Londonderry Music Society 50th Anniversary

The voluntary organisation encourage young and old to get involved

It’s nearing the end of rehearsals, and the Londonderry Musical Society’s latest new recruit, musical director Ben McGonigle, is getting to grips with the final pieces in the programme for their upcoming Showstoppers concerts. 'I’ve never tried directing a musical theatre choir before,' says McGonigle, 'but it’s really exciting – and I’m looking forward to the concerts.'

McGonigle embodies a trend common in one of the Maiden City’s best known voluntary musical groups – that for every newly discovered, talented artist that moves on, there’s always another one waiting in the wings.

Among the numerous talents that the LMS can claim to have unearthed are Margaret Keys, one of Derry~Londonderry’s most successful singing exports; Kieran Griffiths, who has gone on to tour America; and Helen O’Hare, who continues to perform opera professionally throughout Northern Ireland.

Limavady-based Joanna Higgins, now in her sixth year with the society, has recently produced her own album, Happy Ever After. Her experience performing with the LMS has given her the confidence to go on to do other things.

'I had sung in many different choirs before joining the society,' Higgins says, 'but when I watched the Showstoppers concerts for the first time, I couldn’t wait to get involved myself. For anyone who’s considering joining, it’s a great opportunity to meet new people, perform in front of hundreds across the province, and learn new music.'

Newcomer Shonagh Lyons, who will entertain audiences this year with songs from My Fair Lady and Riverdance as part of the LMS's 50th anniversary concerts, concurs. 'When you’re with the LMS, you’re part of a group of talented people who share your love of singing. And performing in Showstoppers has allowed me to sing musical theatre again, as well as the classical and sacred tunes that I perform in the University Of Ulster choir.'

The LMS annual productions have attracted audiences to theatres in the north west for years, and initial ticket sales for the 50th anniversary show, The King And I, point towards the choir's continuing popularity. The group sought to perform an 'older show' for their anniversary celebrations, according to LMS chair Judith O'Hare, and the Rodgers & Hammerstein’s classic fit the bill.

The King And I is the kind of stylized and dignified work that provides plenty of opportunities, for both adults and children,' adds O'Hare. 'We started bringing children’s choruses into our shows two years ago to get the younger generation involved more. When it comes to encouraging new talent and new audiences for the society, young people are very important.'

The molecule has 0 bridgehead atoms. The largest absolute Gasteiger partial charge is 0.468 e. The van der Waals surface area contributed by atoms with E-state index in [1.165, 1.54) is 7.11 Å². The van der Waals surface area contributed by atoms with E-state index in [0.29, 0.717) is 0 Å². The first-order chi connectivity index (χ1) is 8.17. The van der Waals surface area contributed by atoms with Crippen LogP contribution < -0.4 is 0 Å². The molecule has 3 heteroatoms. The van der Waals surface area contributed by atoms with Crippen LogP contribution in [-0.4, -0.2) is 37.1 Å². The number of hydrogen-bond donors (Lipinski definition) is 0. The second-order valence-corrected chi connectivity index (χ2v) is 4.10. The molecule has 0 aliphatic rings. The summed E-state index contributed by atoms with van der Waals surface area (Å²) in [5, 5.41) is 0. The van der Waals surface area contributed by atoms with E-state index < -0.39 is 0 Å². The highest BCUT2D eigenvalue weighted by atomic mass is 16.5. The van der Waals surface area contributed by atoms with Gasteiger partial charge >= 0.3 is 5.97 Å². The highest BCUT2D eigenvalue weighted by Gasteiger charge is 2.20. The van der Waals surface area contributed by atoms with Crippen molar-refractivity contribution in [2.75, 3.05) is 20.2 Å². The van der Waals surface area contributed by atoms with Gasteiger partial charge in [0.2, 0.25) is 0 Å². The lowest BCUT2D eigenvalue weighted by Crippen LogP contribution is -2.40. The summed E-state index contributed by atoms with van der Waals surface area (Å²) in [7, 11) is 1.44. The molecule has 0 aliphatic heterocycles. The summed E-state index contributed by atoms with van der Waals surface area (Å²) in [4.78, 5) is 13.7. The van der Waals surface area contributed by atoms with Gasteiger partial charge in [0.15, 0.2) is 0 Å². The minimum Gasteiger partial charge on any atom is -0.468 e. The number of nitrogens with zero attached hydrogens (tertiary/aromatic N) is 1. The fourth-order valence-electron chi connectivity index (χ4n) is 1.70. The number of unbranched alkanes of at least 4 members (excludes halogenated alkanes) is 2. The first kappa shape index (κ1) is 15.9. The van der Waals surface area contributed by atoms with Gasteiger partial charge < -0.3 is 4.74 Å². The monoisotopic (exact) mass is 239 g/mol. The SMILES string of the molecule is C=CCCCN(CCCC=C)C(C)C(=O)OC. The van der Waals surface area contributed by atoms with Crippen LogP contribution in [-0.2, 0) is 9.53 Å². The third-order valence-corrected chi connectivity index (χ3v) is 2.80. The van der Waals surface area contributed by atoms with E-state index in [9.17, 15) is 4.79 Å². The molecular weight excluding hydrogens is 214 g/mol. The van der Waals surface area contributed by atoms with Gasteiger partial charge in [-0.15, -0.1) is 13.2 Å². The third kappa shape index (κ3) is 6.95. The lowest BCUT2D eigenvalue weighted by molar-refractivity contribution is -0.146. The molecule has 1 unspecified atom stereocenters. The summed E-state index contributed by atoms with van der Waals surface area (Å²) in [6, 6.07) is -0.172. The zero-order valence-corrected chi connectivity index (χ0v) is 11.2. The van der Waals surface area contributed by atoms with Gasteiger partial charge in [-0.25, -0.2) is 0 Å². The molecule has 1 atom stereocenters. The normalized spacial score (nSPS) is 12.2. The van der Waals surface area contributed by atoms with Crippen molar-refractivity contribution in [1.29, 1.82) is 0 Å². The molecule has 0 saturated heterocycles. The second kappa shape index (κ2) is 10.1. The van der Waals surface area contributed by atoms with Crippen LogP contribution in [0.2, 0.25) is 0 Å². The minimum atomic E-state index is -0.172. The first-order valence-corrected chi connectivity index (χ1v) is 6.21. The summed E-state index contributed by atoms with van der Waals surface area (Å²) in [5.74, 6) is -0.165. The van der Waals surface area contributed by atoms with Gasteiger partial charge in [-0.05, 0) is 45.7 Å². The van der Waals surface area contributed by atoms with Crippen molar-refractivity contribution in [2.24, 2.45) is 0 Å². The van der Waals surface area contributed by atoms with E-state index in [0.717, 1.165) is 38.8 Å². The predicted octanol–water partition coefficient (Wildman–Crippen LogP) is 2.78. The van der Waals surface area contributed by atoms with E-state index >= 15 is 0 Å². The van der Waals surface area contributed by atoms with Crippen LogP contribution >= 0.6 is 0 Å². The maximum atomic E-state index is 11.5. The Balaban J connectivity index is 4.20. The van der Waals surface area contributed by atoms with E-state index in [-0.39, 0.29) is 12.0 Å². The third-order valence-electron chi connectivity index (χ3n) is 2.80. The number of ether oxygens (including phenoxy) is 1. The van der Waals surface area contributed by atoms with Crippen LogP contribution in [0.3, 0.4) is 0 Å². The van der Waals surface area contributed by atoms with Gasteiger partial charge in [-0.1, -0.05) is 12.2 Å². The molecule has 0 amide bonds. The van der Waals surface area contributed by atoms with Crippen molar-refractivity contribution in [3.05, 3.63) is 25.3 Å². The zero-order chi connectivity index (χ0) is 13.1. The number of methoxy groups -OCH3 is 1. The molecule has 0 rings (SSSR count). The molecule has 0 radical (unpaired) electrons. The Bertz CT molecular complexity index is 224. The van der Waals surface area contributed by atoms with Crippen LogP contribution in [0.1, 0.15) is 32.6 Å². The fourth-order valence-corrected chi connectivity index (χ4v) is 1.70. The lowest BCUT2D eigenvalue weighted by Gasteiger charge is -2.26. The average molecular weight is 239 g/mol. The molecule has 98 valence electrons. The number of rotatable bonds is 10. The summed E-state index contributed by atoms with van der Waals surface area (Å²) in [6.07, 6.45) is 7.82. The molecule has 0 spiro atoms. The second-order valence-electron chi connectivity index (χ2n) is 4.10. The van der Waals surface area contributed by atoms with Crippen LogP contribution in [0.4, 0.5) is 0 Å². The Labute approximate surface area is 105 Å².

As are the Showstoppers performances. On Thursday, November 17, nearly 60 singers, both amateur and professional, will take to the stage in Strabane’s Alley Theatre for the first of four charity concerts. Conceived in 1989, with the aim of providing a stage for young singers in aid of local charities, the Showstoppers concerts have become a mainstay in the LMS’s annual calendar with their combination of West End tunes and popular music.

In recent years, pop songs by Billy Joel, Sting, Elton John and Lionel Richie have been given the LMS treatment, in addition to a series of medleys from musicals. Previous standouts have included numbers from the musicals Chess and Blood Brothers. A version of 'Can’t Help Falling In Love' went down so well with the audience in Limavady High School that the choir were asked to perform it again.

This year’s programme features songs by artists as diverse as Rodgers & Hammerstein, Gilbert & Sullivan, George Gershwin and Bill Haley. Over the years, the concerts have attractive a faithful audience and have raised over £200,000 for various charities.

Nevertheless, the LMS continue to broaden their audience, particularly in this difficult financial climate, and in recent years have staged concerts as far out as Cookstown and Enniskillen. The numbers of singers and actors who want to be involved continues to grow.

'I think there really is no end of wonderful singing and performing in the heart of Derry City, following in the tradition of the Feis,' says O'Hare. 'When we auditioned for The King And I, over 100 children wanted to take part. That illustrates the massive commitment to the arts in the local community.'

The full details of the society’s 50th anniversary celebrations remain a closely guarded secret, although they are hopeful that a high profile West End star will join them for the 25th Showstoppers concert, which coincides with the City Of Culture 2013 year.

For more information on the upcoming concerts and The King & I and forthcoming LMS concerts, visit the LMS website.